Bah!

Ballard was a rude ******* to me when I met him at the 1987 THS convention, and my impression of him now was as negative as it is was after his rude outburst to me in 87'....

Regards


tarn Stephanos
 

Paul Lee

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Aug 11, 2003
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Why don't we write a joint letter to Nat Geo et al. detailing our points one by one? I'd be willing to write and send the letter, if it was agreed by every signatory, which we could do by email before sending it off.

If you like this idea, please email me, or pst here. I've read bits of his latest rant and its egocentric bullying.

Paul
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http://www.paullee.com
 
May 12, 2005
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Jim Kalafus brings up a good point. A site like Lusitania or Andrea Doria would be ideal. It’s too bad Ballard won’t go for it. It’s maximum publicity he’s after and Titanic guarantees him the spotlight. If he truly cared about the technology or about exploration he’d go for the site that’s more feasible and the one that would have a potential for impacting most on history. In my opinion, that spells Lusitania.

Those in the know were deeply dissatisfied with his dives there and they feel there’s a lot left to discover. There are so many mysteries about Lusitania’s loss that it is a crime more hasn’t been done to explore her. She is historically the more important wreck by far. But the glare of the world’s attention is cast on Titanic and so Lusy languishes in her shadow.

Maybe things will change but I have my doubts.

I’m also more than agreeable to Paul Lee’s suggestion. If it’ll do some good, why not?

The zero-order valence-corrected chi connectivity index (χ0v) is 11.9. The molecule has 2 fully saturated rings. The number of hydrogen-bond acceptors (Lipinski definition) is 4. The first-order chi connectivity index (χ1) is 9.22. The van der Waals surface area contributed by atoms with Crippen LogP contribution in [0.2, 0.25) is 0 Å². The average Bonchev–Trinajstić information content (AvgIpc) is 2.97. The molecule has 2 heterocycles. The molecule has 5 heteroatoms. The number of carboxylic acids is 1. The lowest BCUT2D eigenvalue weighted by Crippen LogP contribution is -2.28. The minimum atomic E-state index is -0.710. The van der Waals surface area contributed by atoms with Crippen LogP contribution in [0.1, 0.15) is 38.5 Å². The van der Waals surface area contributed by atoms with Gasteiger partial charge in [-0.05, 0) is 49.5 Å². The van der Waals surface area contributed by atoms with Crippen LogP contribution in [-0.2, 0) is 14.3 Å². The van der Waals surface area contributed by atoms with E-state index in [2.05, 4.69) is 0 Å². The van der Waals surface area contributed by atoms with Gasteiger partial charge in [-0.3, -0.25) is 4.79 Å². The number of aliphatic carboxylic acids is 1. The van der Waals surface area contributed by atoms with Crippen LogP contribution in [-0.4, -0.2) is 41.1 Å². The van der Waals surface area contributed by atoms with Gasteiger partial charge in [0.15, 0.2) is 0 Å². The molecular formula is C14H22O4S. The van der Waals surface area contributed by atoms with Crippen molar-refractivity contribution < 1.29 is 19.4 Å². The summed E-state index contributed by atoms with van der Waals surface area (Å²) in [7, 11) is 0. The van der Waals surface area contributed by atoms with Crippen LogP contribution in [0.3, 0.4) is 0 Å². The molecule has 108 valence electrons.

Randy
 
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>>Jim Kalafus brings up a good point. A site like Lusitania or Andrea Doria would be ideal.<<

Indeed he does and great if it works. However, if it doesn't, the smart money is that it won't work very well at 12,450 feet and pressures of over 3000psi in one of the most hostile and unforgiving stretches of ocean in the world. The North Atlantic has been killing the biggest and the smallest vessels by the thousands for several centuries worth of time. It's not much of a stretch to see how it can kill cameras, bouys, and relays.

>>Why don't we write a joint letter to Nat Geo et al. detailing our points one by one?<<

So long as our concerns are expressed in a level headed and impartial way, (And without the ad hominums ) I have no problem with supporting such a letter. Not that I blame anyone for some of the annoyance expressed here. It certainly appears well justified on the face of it. The problem is that justified or not, hostile overtones won't go over too well. One catches more flies with honey then vinegar and all that.
 

Jim Kalafus

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I WAS being facetious, of course. I think that the underwater museum idea is inane. The cost, on a wreck like Pinta which is a small ship in about 130 feet of water, would likely be staggering. The difficulties encountered on the Lusitania would be even more so. Then imagine the cost and difficulty of establishing such a museum on Titanic. And then there is the tedium factor.....physically diving on a largely deteriorated wreck must be quite an adrenaline rush, but watching unedited footage of long LONG expanses of tangled wiring, rust cascades, and unidentifiable metal shards is HORRIBLE (I know- I've watched a friend's unedited dive footage) which is why documentararies are always so tightly edited. Since there IS a lot of high quality documentary footage already out there, I can't imagine that watching "live broadcast" of exactly the same site on a monitor in a museum would represent an improvement.